Mental Health Problems of Abandoned Children

abandoned children

Abandoned children are the most vulnerable children in the world. They are the most often victims of exploitation, violence and starvation. These children are also the most likely to suffer from mental health problems and emotional distress, according to the International Rescue Committee.

Getting their needs met is vital for children to grow up well-adjusted, healthy and happy. Often, this requires a stable adult figure in the child’s life who will provide constant attention and affection besides interacting with them in other ways.

The absence of a parent or other caretaker who can meet these needs is the primary reason why many abandoned children struggle with anxiety, depression and other mental health disorders throughout their lives. These conditions are commonly known as abandonment trauma and have a profound impact on a person’s overall psychological well-being.

In some cases, children who experience parental neglect are able to heal and develop a strong sense of self-worth over time as they learn to revalue their lives and find new ways to cope with their pain. In other cases, these children remain haunted by their abandonment and may later have mood swings or anger issues that can affect their relationships with others.

Guilt and shame: All abandoned children are deeply mystified about why their parents left them. Without a logical explanation, this causes them to blame themselves and set up a pattern of feeling deeply responsible for their parent’s choice.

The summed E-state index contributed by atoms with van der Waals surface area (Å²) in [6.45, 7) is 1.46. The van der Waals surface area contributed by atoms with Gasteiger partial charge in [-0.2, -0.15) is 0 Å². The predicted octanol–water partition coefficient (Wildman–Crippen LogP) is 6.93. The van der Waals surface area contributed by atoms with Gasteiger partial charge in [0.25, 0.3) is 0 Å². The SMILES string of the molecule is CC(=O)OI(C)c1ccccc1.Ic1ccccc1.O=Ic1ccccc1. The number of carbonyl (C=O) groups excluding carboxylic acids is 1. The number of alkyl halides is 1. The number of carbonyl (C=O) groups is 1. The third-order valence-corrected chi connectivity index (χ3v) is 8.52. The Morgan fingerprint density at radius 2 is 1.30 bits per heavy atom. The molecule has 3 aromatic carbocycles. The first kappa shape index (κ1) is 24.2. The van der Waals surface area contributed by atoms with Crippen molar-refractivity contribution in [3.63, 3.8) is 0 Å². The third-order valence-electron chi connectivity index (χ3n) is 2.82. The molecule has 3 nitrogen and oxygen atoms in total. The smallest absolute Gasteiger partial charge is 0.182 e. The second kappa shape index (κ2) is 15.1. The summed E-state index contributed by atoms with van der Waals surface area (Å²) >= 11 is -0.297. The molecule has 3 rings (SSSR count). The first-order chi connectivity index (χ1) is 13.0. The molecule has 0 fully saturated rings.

These feelings are hard to break free of, which can lead to serious psychiatric consequences. This can include a lifetime of emotional difficulties, low self-esteem and an increased risk of substance abuse.

Lower Socio-Economic Status: Poverty is a common factor in child abandonment, according to the Center for Health Care Research and Policy. These children are frequently unable to get the services and care they need, like healthcare, education or housing. They are a high risk to get in the hands of street children who can exploit them for their money or sexually abuse them.

Felonies: In some cases, a parent or guardian who abandons their child can face felony charges. These convictions can be punishable by jail time and fines.

State Laws: The laws governing the treatment of abandoned children vary from state to state, but all have laws that target this behavior. In California, for example, deserting a child can be classified as a misdemeanor and can result in up to a year of jail time or a $2,000 fine. In Oregon, the offense is a felony and can result in up to five years in prison or a $125,000 fine.

The earliest forms of abandonment are usually the result of a death or divorce. These types of situations can be extremely painful to the child, and are especially difficult for boys who have no father in their lives.

They also have a tough time expressing their emotions. They tend to cry, daydream and experience difficulties with their school work.

Aside from being a major cause of childhood stress and anxiety, these experiences can leave a permanent imprint on a child’s psychological wellbeing and can increase the risk of developing mental health problems in later life.